In a since-deleted Instagram post, the Indigenous All Star, who has also represented Australia and New South Wales, used a slur as she referred to the late monarch.

Moran wrote: ‘Today’s a good f**king day, uncle Luke [country singer Luke Coombs] announces his tour, and this dumb dog [Queen Elizabeth] dies. Happy f**king Friday’.

In a separate post, Jacobs also seemingly alluded to her own controversial remarks on Studio 10 in which she spoke of feeling conflicted about the Queen's death. She shared the famous quote from French author André Gide - 'It is better to be hated for what you are than to be loved for what you are not' - alongside her own defiant message about 'speaking her truth'

In a separate post, Jacobs also seemingly alluded to her own controversial remarks on Studio 10 in which she spoke of feeling conflicted about the Queen’s death. She shared the famous quote from French author André Gide – ‘It is better to be hated for what you are than to be loved for what you are not’ – alongside her own defiant message about ‘speaking her truth’

The post was eventually deleted after about eight hours, but screenshots of it have been viewed by the NRL’s integrity unit. 

Nevertheless, Moran was able to play for Newcastle in their 18-16 loss to the Sydney  Roosters over the weekend.

On Tuesday, however, the NRL announced they planned on banning Moran for one match, which equates to one-sixth of the NRLW season.

Queen Elizabeth II died peacefully last Thursday in Balmoral at the age of 96

Queen Elizabeth II died peacefully last Thursday in Balmoral at the age of 96 

Moran (pictured in December 2017) made headlines last week over her comments which appeared to celebrate the Queen's death. The post was eventually deleted after about eight hours, but screenshots of it have been viewed by the NRL's integrity unit

Moran (pictured in December 2017) made headlines last week over her comments which appeared to celebrate the Queen’s death. The post was eventually deleted after about eight hours, but screenshots of it have been viewed by the NRL’s integrity unit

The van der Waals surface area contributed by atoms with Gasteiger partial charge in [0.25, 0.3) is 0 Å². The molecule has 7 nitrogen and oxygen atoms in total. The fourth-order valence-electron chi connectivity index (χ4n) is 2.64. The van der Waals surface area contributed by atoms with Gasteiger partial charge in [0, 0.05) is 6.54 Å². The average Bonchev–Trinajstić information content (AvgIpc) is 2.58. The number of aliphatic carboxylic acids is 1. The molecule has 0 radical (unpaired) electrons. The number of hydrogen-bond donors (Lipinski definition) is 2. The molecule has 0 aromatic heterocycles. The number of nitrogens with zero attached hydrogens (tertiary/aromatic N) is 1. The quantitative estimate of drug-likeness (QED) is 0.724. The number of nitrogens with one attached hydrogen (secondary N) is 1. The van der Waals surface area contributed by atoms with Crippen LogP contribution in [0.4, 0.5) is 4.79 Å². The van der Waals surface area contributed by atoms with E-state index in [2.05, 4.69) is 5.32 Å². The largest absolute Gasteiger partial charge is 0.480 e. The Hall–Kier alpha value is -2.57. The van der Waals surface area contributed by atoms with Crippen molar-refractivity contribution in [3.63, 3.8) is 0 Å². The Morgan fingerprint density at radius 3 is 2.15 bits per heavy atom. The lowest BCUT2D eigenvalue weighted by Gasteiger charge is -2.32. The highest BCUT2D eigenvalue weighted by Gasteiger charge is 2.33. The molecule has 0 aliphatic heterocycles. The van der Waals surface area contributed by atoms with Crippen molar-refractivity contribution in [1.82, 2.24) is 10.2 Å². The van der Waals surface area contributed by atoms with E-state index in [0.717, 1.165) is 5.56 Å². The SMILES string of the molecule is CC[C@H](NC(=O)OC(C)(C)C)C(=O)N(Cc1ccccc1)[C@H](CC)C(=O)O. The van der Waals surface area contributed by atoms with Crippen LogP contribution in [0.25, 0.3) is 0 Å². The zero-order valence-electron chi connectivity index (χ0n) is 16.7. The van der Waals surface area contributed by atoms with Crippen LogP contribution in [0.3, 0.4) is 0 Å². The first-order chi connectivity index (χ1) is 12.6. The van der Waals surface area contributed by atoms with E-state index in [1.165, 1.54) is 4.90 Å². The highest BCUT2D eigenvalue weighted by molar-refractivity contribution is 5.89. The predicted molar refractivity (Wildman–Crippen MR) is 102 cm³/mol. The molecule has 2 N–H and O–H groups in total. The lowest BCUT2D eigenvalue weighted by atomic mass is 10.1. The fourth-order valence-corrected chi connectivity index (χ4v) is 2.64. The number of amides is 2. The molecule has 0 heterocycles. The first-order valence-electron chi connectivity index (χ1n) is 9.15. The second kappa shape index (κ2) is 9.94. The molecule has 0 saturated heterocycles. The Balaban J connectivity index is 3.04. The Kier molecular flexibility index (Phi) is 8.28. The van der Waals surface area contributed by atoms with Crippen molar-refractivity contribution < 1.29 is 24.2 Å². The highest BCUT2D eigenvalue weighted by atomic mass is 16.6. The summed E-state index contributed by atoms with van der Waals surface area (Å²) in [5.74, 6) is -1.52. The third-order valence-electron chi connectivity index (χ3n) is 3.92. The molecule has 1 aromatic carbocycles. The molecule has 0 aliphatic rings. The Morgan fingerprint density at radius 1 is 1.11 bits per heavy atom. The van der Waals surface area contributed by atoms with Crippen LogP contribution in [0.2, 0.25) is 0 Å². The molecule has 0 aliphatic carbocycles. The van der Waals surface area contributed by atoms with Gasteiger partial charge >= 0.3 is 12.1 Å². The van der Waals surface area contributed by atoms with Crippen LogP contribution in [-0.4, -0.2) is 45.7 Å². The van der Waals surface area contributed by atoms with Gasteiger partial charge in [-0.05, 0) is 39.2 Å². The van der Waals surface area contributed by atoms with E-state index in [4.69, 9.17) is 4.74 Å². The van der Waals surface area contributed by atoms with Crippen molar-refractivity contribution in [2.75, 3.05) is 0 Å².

The former Jillaroos back becomes the first women’s player to be banned for an off-field matter in the NRLW’s history.

The Indigenous Knights star also received a suspended fine of 25 per cent and forced to undergo education and training around the appropriate use of social media.

It comes after Knights coach Ronald Griffiths came to the defence of his fullback after the Knights’ loss to the Sydney Roosters on Sunday.

‘The relationship between Indigenous people and the monarchy is a complicated one,’ Griffiths said.

‘If Caitlin has done something then it will be investigated by the Integrity Unit and we’ll work our way through the process.

‘We’re talking a little bit of negativity with Caitlin, but if we look at we’re she’s come from, in 2017 she wins us the World Cup and does her knee the year after and has probably in the wilderness since then.’

However the NRL said the comments were unacceptable, no matter the circumstances.

A minute's silence was observed across the four NRL finals games over the weekend to honour the passing of Queen Elizabeth II

A minute’s silence was observed across the four NRL finals games over the weekend to honour the passing of Queen Elizabeth II

But the AFLW decided not to observe a minute's silence over the weekend, aside from the opening clash, as it celebrate its Indigenous Round

But the AFLW decided not to observe a minute’s silence over the weekend, aside from the opening clash, as it celebrate its Indigenous Round

‘Rugby league is an inclusive game and has a proud and strong relationship with many communities,’ the league said in a statement.

‘Regardless of any personal views, all players and officials must adhere to the professional standards expected of them and on this occasion the public comments made by the player have caused damage to the game.’

Moran was not named by the Knights for their final-round clash with St George Illawarra, with Tamika Upton returning at fullback.

The 25-year-old has until next Tuesday to decide whether to accept the finding.